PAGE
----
BIE stresses that project based learning must be the “main course, and not the dessert,” of classroom strategy. Curious about just how powerful PBL can be for kids? Take a look at Media Saves the Beach, a student-led science project that crossed all subject areas and drew on the individual talents and skillsets of each group of students. No well-crafted lesson plan could have taken this project to what it became as students totally immersed themselves in finding answers to problems that directly impacted their community. Guided by a teacher who trusted the inherent curiosity and learning capacity of his students, mutual respect for skills and knowledge yielded sophisticated project data overlaid with significant community relevance and scientific importance. Perhaps Scott Nguyen a high school student presenter said it best the last day of the conference, “Students are very capable, far more capable than you think.”
Maker Spaces ruled at SXSWedu this year. Computer coding certainly has found an important place in maker spaces. Take a look at this KIBO / beebot project that combines computer coding with robotics. Primary age kids code what they would like the robot to do by sequencing and scanning bar codes on a series of blocks. Touch a button on the robot and off it goes on its programmed path. Young kids are building entire KIBO/beebot villages out of cardboard and props, and then sending their robots on their merry way to navigate around the village. I can tell you that adults at SXSWedu were having a grand time stringing coding blocks!
The primary outcome of education should be to put more ownership in learners’ hands so that students can navigate everything they will encounter in their lives. – Stacey Childress of the NewSchools Venture Fund
This statement underscores Zulama’s philosophy of student-centered classrooms and student directed learning. If there was one main take-way for me from the SXSWedu conference, it’s that educators can play a pivotal role in expanding collective, creative experiences that powers learning on student terms driven by student interests. Authenticity – real tools, real meaning, real processes that significantly impact students outside of the schoolhouse walls – is what 21st Century learning must be all about. “We do not learn from experience…we learn from reflecting on experience,” wrote John Dewey many years ago. Then, as today, his words give deep meaning to that very personal experience called education.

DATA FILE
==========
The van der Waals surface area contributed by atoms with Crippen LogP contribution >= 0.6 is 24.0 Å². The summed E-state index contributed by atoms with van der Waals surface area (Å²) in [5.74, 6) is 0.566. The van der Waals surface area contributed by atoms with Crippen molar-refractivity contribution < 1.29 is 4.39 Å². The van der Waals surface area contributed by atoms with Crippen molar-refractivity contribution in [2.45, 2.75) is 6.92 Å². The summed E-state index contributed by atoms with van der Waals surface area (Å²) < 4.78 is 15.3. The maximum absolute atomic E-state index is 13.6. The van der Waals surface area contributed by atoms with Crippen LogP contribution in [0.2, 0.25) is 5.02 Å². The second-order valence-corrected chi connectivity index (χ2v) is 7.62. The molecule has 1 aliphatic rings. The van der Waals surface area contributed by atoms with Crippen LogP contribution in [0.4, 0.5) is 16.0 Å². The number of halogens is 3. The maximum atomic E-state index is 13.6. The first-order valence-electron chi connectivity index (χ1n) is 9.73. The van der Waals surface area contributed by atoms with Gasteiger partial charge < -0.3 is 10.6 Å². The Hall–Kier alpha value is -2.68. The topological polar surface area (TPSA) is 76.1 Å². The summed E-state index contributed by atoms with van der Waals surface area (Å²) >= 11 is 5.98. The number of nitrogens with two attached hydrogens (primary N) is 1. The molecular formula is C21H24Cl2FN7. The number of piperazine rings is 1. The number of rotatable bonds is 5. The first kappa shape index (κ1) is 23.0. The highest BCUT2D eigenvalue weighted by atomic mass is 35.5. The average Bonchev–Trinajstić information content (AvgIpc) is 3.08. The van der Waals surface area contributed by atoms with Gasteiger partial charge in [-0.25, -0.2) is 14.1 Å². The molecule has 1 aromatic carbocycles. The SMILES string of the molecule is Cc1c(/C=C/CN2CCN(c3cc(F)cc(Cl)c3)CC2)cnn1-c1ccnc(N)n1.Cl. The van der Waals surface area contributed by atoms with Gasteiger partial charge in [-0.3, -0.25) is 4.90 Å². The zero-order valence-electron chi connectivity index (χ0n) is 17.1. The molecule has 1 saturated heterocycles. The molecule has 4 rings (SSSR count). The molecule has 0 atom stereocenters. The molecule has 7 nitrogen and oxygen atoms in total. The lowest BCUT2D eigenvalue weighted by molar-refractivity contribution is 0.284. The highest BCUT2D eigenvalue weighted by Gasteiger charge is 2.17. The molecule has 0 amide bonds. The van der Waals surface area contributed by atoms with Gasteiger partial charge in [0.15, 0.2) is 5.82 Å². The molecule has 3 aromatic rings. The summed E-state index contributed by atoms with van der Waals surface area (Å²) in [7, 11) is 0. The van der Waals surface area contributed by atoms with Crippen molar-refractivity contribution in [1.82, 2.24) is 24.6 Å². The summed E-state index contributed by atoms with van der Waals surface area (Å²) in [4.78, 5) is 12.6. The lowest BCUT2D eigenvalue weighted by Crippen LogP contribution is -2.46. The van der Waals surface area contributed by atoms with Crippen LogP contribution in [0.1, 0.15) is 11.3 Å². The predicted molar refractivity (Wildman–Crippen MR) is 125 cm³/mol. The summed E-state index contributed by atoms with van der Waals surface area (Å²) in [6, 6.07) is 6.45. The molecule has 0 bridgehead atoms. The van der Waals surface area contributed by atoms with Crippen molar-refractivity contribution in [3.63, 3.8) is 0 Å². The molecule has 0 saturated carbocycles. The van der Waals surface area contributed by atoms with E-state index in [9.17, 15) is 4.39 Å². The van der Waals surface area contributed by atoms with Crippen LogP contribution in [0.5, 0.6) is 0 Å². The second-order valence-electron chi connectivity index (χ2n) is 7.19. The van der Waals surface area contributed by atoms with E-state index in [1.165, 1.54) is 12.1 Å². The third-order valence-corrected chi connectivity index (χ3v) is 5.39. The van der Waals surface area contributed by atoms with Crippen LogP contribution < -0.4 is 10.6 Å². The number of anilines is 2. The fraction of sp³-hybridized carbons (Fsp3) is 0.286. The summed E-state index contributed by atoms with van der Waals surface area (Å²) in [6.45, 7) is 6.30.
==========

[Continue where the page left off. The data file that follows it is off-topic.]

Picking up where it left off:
Beyond all of the sessions I attended, and beyond all of the energized conversations I had the honor of sharing with exceptional educators, the most profound moments for me at the conference came from a SXSWedu showing of a movie called Conducta, translated as Behavior, set in a poverty-laden village in Cuba. It is a deeply moving story of a teacher who places her students in front of the system and cares more about who they are and what they can become than what the system says they should be. The movie dramatically reminds us of how deeply young people feel righteousness, and how quickly they understand injustice. But mostly, it reminds us of how one teacher can help any child find vision and hope. This belief fueled the energy of the SXSWedu conference, and made it well worth attending.